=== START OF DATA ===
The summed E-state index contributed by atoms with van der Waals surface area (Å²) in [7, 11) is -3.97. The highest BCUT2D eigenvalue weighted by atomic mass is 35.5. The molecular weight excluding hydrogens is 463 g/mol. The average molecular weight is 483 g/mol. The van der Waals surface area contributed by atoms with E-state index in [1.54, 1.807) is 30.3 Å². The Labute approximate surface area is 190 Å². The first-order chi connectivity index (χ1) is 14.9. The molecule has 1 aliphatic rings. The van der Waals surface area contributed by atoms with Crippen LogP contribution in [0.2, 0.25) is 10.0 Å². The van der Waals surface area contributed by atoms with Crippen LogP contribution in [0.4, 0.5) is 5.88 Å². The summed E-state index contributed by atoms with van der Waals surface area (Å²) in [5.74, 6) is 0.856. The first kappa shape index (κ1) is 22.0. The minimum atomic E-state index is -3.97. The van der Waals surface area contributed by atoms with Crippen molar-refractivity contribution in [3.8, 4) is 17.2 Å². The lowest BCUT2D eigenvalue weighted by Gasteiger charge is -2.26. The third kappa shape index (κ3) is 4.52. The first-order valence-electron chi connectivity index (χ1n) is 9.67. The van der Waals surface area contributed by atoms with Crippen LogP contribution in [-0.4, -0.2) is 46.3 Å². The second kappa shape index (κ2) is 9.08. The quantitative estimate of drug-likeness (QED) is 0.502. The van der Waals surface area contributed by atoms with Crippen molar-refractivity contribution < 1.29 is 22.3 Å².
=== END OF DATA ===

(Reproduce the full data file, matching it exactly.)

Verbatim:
The summed E-state index contributed by atoms with van der Waals surface area (Å²) in [7, 11) is -3.97. The highest BCUT2D eigenvalue weighted by atomic mass is 35.5. The molecular weight excluding hydrogens is 463 g/mol. The average molecular weight is 483 g/mol. The van der Waals surface area contributed by atoms with E-state index in [1.54, 1.807) is 30.3 Å². The Labute approximate surface area is 190 Å². The first-order chi connectivity index (χ1) is 14.9. The molecule has 1 aliphatic rings. The van der Waals surface area contributed by atoms with Crippen LogP contribution in [0.2, 0.25) is 10.0 Å². The van der Waals surface area contributed by atoms with Crippen LogP contribution in [0.4, 0.5) is 5.88 Å². The summed E-state index contributed by atoms with van der Waals surface area (Å²) in [5.74, 6) is 0.856. The first kappa shape index (κ1) is 22.0. The minimum atomic E-state index is -3.97. The van der Waals surface area contributed by atoms with Crippen molar-refractivity contribution in [3.8, 4) is 17.2 Å². The lowest BCUT2D eigenvalue weighted by Gasteiger charge is -2.26. The third kappa shape index (κ3) is 4.52. The first-order valence-electron chi connectivity index (χ1n) is 9.67. The van der Waals surface area contributed by atoms with Crippen LogP contribution in [-0.4, -0.2) is 46.3 Å². The second kappa shape index (κ2) is 9.08. The quantitative estimate of drug-likeness (QED) is 0.502. The van der Waals surface area contributed by atoms with Crippen molar-refractivity contribution < 1.29 is 22.3 Å².